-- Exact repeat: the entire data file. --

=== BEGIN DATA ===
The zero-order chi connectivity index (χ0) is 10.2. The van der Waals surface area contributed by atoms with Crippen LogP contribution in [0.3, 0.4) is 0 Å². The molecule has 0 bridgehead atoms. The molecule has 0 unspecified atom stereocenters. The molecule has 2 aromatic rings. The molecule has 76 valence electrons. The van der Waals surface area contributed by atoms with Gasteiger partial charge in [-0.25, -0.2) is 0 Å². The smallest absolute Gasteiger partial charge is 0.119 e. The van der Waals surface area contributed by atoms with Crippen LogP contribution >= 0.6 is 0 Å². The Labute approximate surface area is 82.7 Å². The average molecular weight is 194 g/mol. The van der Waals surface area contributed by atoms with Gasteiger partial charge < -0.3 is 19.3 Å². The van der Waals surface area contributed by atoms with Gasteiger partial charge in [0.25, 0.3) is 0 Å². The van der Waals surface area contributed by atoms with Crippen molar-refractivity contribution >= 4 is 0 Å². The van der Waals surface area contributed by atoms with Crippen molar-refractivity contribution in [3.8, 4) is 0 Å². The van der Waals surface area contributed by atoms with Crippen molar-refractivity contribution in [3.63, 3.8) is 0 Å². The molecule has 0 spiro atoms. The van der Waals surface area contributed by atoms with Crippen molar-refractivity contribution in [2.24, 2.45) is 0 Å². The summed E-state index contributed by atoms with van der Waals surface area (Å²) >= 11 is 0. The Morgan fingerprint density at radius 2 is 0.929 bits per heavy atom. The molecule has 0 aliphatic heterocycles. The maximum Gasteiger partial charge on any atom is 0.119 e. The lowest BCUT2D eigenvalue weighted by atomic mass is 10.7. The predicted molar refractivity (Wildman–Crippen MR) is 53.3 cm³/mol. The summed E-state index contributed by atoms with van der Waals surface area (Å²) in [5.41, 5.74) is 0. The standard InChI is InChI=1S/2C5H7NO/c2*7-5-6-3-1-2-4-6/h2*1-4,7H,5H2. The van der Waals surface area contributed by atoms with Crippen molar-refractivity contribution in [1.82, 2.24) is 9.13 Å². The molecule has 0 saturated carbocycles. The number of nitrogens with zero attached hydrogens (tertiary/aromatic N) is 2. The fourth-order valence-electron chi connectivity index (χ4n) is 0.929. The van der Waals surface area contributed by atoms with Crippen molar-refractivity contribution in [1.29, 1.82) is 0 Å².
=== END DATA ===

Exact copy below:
The zero-order chi connectivity index (χ0) is 10.2. The van der Waals surface area contributed by atoms with Crippen LogP contribution in [0.3, 0.4) is 0 Å². The molecule has 0 bridgehead atoms. The molecule has 0 unspecified atom stereocenters. The molecule has 2 aromatic rings. The molecule has 76 valence electrons. The van der Waals surface area contributed by atoms with Gasteiger partial charge in [-0.25, -0.2) is 0 Å². The smallest absolute Gasteiger partial charge is 0.119 e. The van der Waals surface area contributed by atoms with Crippen LogP contribution >= 0.6 is 0 Å². The Labute approximate surface area is 82.7 Å². The average molecular weight is 194 g/mol. The van der Waals surface area contributed by atoms with Gasteiger partial charge < -0.3 is 19.3 Å². The van der Waals surface area contributed by atoms with Gasteiger partial charge in [0.25, 0.3) is 0 Å². The van der Waals surface area contributed by atoms with Crippen molar-refractivity contribution >= 4 is 0 Å². The van der Waals surface area contributed by atoms with Crippen molar-refractivity contribution in [3.8, 4) is 0 Å². The van der Waals surface area contributed by atoms with Crippen molar-refractivity contribution in [3.63, 3.8) is 0 Å². The molecule has 0 spiro atoms. The van der Waals surface area contributed by atoms with Crippen molar-refractivity contribution in [2.24, 2.45) is 0 Å². The summed E-state index contributed by atoms with van der Waals surface area (Å²) >= 11 is 0. The Morgan fingerprint density at radius 2 is 0.929 bits per heavy atom. The molecule has 0 aliphatic heterocycles. The maximum Gasteiger partial charge on any atom is 0.119 e. The lowest BCUT2D eigenvalue weighted by atomic mass is 10.7. The predicted molar refractivity (Wildman–Crippen MR) is 53.3 cm³/mol. The summed E-state index contributed by atoms with van der Waals surface area (Å²) in [5.41, 5.74) is 0. The standard InChI is InChI=1S/2C5H7NO/c2*7-5-6-3-1-2-4-6/h2*1-4,7H,5H2. The van der Waals surface area contributed by atoms with Crippen molar-refractivity contribution in [1.82, 2.24) is 9.13 Å². The molecule has 0 saturated carbocycles. The number of nitrogens with zero attached hydrogens (tertiary/aromatic N) is 2. The fourth-order valence-electron chi connectivity index (χ4n) is 0.929. The van der Waals surface area contributed by atoms with Crippen molar-refractivity contribution in [1.29, 1.82) is 0 Å².